In late 2015, the Food and Drug Administration (FDA) finalized the long-awaited Food Safety Modernization Act ‘Produce Rule,’ which sets sweeping new standards for growing, packing, harvesting and holding produce for human consumption.
Friends of Family Farmers joined sustainable and family farm advocates from across the nation to submit comments and provide feedback on the proposed rules during comment periods in 2014 and in face-to-face meetings with FDA staff in 2015. Our message was clear: smaller farms either need to be exempt from onerous new requirements under the rules, or must be able to comply without facing unreasonable costs. The farmers we work with already strive to provide the highest quality, healthiest produce available, and any requirements in the new Produce Rule should be based in science and not put responsible farmers at risk of going out of business.
The Produce Rule is wide ranging, and covers the use of manure and compost on farms; water quality for both irrigation and produce washing; farmworker hygiene; and other possible causes of food-borne illness. While we and others raised many concerns during early comment periods, we did see areas of overall improvement in the final rules. For a detailed analysis of what’s in the final rule, check out the National Sustainable Agriculture Coalition’s blog post on the topic. Additionally, the Oregon State University Small Farms Program has put together a run down of key pieces of information in both the Produce Rule and the related ‘Preventative Controls’ rule, which applies to food processing facilities.
While the rules were finalized late last year, many provisions will take time to go into effect, and some farms are exempt all together. So, here’s some things you need to know in the near term:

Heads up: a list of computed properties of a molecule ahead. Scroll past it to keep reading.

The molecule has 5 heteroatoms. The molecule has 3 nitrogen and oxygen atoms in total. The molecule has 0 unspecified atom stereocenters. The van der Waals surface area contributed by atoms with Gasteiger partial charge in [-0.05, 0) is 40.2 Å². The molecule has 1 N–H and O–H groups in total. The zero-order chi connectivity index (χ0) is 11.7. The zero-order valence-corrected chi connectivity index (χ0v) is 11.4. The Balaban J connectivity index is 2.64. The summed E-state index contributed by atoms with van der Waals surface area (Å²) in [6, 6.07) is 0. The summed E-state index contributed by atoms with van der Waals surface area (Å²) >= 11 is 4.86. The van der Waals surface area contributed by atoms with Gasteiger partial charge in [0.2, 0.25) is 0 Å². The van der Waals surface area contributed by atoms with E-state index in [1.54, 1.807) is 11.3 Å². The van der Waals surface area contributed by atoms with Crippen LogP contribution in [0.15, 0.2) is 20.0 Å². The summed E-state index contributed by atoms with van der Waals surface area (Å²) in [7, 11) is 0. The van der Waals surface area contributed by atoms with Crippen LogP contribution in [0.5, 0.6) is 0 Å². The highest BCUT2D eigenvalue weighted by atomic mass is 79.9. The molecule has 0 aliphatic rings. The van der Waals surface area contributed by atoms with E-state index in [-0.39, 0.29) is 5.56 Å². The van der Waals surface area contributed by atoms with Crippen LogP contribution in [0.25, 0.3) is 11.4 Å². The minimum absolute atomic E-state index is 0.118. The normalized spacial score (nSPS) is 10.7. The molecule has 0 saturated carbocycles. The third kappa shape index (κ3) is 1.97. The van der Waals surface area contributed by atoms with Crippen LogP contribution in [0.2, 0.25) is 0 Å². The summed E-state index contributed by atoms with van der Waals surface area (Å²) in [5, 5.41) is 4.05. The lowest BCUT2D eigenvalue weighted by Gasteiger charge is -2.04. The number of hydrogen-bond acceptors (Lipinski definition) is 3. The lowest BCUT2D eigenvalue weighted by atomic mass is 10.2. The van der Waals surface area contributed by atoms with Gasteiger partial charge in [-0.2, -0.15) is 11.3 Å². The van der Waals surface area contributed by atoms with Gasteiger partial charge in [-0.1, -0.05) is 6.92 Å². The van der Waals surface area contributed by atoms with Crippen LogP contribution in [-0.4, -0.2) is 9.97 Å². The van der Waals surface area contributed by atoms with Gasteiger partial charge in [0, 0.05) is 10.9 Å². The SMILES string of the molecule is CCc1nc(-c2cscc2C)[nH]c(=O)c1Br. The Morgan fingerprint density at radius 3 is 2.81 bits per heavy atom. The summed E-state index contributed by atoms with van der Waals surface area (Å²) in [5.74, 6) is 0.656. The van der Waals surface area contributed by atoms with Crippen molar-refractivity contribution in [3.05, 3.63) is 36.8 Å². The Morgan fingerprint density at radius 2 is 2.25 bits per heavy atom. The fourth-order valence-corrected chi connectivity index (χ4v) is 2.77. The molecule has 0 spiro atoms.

When do the regulations go into effect? The earliest deadlines for compliance with the Produce Rule are in January 2018, and this deadline applies only to the very largest farms. For farms classified as ‘small businesses’ – meaning they gross less than $500,000 per year on a rolling three year average – compliance begins in January 2019. Additionally, farms of this size can secure a ‘qualified exemption’ if more than 50% of their sales are direct-to-consumer or to restaurants and retail establishments within the same state and not more than 275 miles from the farm. Compliance begins in January 2020 for farms that gross less than $250,000 per year from produce sales on a rolling three year average – these are ‘very small businesses’ as defined by FDA. Farms that gross under $25,000 per year are exempt completely. A full list of exemptions and ‘qualified exemptions’ from FDA, including what crops are covered, can be found here.
How do farms get prepared for compliance? FDA is still working out the finer points of how farms can comply with certain provisions, and will be working with the Oregon Department of Agriculture on many details. FDA or ODA will likely be putting out more information on compliance as it is developed, but in the meantime, FDA is asking for farmers to submit specific questions or suggestions to their FSMA ‘Technical Assistance Network’ here.
That sounds really vague, what can I be doing now? If you believe your farm qualifies as a ‘small business’, ‘very small business’, or may even be exempt, begin documenting that now and keep good records. The FDA is ultimately going to need you to show them documentation dating back to 2016 to demonstrate how the rule will affect you.
In Oregon, the Oregon Department of Agriculture Food Safety Division ultimately expects there to be ‘thousands’ of farms in the state that have never previously experienced the level of inspection that FSMA will bring. In addition to documenting gross income to assess how the rules apply, many farmers who irrigate will have to test water for pathogens and may have to add filtration systems if their water quality is compromised.
Through our involvement in the Oregon Department of Agriculture’s Food Safety Task Force, Friends of Family Farmers is in a unique position to help provide feedback to ODA on how they approach their responsibilities for FSMA inspections, enforcement, etc. If you have any questions you’d like us to convey to ODA, please email our Policy Director, Ivan Maluski email@example.com or give us a call.